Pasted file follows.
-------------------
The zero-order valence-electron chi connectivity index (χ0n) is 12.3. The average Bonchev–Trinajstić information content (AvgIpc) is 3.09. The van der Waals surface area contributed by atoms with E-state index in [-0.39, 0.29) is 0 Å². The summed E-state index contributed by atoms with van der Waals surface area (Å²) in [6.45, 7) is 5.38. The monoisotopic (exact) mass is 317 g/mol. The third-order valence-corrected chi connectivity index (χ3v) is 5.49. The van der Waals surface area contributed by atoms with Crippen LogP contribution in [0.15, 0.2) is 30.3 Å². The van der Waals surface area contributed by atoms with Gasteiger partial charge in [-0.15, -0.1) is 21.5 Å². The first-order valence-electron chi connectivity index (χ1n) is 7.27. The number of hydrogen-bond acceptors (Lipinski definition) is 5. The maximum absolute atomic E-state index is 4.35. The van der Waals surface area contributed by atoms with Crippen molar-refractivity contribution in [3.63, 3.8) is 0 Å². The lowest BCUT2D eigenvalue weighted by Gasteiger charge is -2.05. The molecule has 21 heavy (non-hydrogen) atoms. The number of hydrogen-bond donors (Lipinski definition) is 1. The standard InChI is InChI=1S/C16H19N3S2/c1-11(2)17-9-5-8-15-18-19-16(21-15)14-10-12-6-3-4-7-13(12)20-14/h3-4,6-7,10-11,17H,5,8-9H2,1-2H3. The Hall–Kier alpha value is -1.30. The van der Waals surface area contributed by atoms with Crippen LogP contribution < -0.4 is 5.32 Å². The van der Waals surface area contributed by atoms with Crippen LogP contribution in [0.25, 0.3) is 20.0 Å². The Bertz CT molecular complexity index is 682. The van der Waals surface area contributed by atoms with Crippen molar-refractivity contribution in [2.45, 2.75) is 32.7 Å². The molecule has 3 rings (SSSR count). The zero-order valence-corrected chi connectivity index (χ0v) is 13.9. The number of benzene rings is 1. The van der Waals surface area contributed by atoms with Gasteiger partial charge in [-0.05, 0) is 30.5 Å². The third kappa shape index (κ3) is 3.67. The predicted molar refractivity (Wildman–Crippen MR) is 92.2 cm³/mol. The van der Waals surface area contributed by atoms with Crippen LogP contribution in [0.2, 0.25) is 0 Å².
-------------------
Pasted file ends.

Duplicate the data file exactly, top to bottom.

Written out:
The zero-order valence-electron chi connectivity index (χ0n) is 12.3. The average Bonchev–Trinajstić information content (AvgIpc) is 3.09. The van der Waals surface area contributed by atoms with E-state index in [-0.39, 0.29) is 0 Å². The summed E-state index contributed by atoms with van der Waals surface area (Å²) in [6.45, 7) is 5.38. The monoisotopic (exact) mass is 317 g/mol. The third-order valence-corrected chi connectivity index (χ3v) is 5.49. The van der Waals surface area contributed by atoms with Crippen LogP contribution in [0.15, 0.2) is 30.3 Å². The van der Waals surface area contributed by atoms with Gasteiger partial charge in [-0.15, -0.1) is 21.5 Å². The first-order valence-electron chi connectivity index (χ1n) is 7.27. The number of hydrogen-bond acceptors (Lipinski definition) is 5. The maximum absolute atomic E-state index is 4.35. The van der Waals surface area contributed by atoms with Crippen molar-refractivity contribution in [3.63, 3.8) is 0 Å². The lowest BCUT2D eigenvalue weighted by Gasteiger charge is -2.05. The molecule has 21 heavy (non-hydrogen) atoms. The number of hydrogen-bond donors (Lipinski definition) is 1. The standard InChI is InChI=1S/C16H19N3S2/c1-11(2)17-9-5-8-15-18-19-16(21-15)14-10-12-6-3-4-7-13(12)20-14/h3-4,6-7,10-11,17H,5,8-9H2,1-2H3. The Hall–Kier alpha value is -1.30. The van der Waals surface area contributed by atoms with Crippen LogP contribution < -0.4 is 5.32 Å². The van der Waals surface area contributed by atoms with Crippen LogP contribution in [0.25, 0.3) is 20.0 Å². The Bertz CT molecular complexity index is 682. The van der Waals surface area contributed by atoms with Crippen molar-refractivity contribution in [2.45, 2.75) is 32.7 Å². The molecule has 3 rings (SSSR count). The zero-order valence-corrected chi connectivity index (χ0v) is 13.9. The number of benzene rings is 1. The van der Waals surface area contributed by atoms with Gasteiger partial charge in [-0.05, 0) is 30.5 Å². The third kappa shape index (κ3) is 3.67. The predicted molar refractivity (Wildman–Crippen MR) is 92.2 cm³/mol. The van der Waals surface area contributed by atoms with Crippen LogP contribution in [0.2, 0.25) is 0 Å².